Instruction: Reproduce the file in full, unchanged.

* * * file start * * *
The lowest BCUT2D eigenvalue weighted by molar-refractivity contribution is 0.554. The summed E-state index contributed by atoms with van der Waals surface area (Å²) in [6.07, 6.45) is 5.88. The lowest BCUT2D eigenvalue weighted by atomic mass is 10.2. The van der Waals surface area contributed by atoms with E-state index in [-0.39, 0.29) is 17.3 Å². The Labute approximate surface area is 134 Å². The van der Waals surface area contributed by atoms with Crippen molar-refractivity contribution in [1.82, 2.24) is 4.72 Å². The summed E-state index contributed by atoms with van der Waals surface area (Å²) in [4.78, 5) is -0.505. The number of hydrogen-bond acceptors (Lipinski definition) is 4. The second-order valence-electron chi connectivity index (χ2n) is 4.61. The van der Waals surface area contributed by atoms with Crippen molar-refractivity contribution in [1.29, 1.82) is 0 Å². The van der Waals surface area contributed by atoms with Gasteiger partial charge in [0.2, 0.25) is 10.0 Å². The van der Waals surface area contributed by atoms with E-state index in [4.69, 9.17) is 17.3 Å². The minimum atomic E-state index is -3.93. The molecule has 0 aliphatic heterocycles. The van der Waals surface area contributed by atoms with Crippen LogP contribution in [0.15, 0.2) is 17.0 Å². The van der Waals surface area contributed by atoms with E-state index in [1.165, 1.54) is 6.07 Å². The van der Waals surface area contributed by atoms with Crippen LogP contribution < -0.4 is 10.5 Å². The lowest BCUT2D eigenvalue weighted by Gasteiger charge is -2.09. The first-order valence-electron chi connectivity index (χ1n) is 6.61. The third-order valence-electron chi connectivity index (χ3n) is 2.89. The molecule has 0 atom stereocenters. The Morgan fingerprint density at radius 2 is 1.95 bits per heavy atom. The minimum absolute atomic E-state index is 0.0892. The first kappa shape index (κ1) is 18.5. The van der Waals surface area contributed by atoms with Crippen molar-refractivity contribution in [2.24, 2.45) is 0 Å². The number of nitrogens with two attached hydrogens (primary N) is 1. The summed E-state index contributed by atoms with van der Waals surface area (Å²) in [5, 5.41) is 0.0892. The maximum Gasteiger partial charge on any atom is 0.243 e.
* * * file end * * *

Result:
The lowest BCUT2D eigenvalue weighted by molar-refractivity contribution is 0.554. The summed E-state index contributed by atoms with van der Waals surface area (Å²) in [6.07, 6.45) is 5.88. The lowest BCUT2D eigenvalue weighted by atomic mass is 10.2. The van der Waals surface area contributed by atoms with E-state index in [-0.39, 0.29) is 17.3 Å². The Labute approximate surface area is 134 Å². The van der Waals surface area contributed by atoms with Crippen molar-refractivity contribution in [1.82, 2.24) is 4.72 Å². The summed E-state index contributed by atoms with van der Waals surface area (Å²) in [4.78, 5) is -0.505. The number of hydrogen-bond acceptors (Lipinski definition) is 4. The second-order valence-electron chi connectivity index (χ2n) is 4.61. The van der Waals surface area contributed by atoms with Crippen molar-refractivity contribution in [1.29, 1.82) is 0 Å². The van der Waals surface area contributed by atoms with Gasteiger partial charge in [0.2, 0.25) is 10.0 Å². The van der Waals surface area contributed by atoms with E-state index in [4.69, 9.17) is 17.3 Å². The minimum atomic E-state index is -3.93. The molecule has 0 aliphatic heterocycles. The van der Waals surface area contributed by atoms with Crippen LogP contribution in [0.15, 0.2) is 17.0 Å². The van der Waals surface area contributed by atoms with E-state index in [1.165, 1.54) is 6.07 Å². The van der Waals surface area contributed by atoms with Crippen LogP contribution < -0.4 is 10.5 Å². The lowest BCUT2D eigenvalue weighted by Gasteiger charge is -2.09. The first-order valence-electron chi connectivity index (χ1n) is 6.61. The third-order valence-electron chi connectivity index (χ3n) is 2.89. The molecule has 0 atom stereocenters. The Morgan fingerprint density at radius 2 is 1.95 bits per heavy atom. The minimum absolute atomic E-state index is 0.0892. The first kappa shape index (κ1) is 18.5. The van der Waals surface area contributed by atoms with Crippen molar-refractivity contribution in [2.24, 2.45) is 0 Å². The number of nitrogens with two attached hydrogens (primary N) is 1. The summed E-state index contributed by atoms with van der Waals surface area (Å²) in [5, 5.41) is 0.0892. The maximum Gasteiger partial charge on any atom is 0.243 e.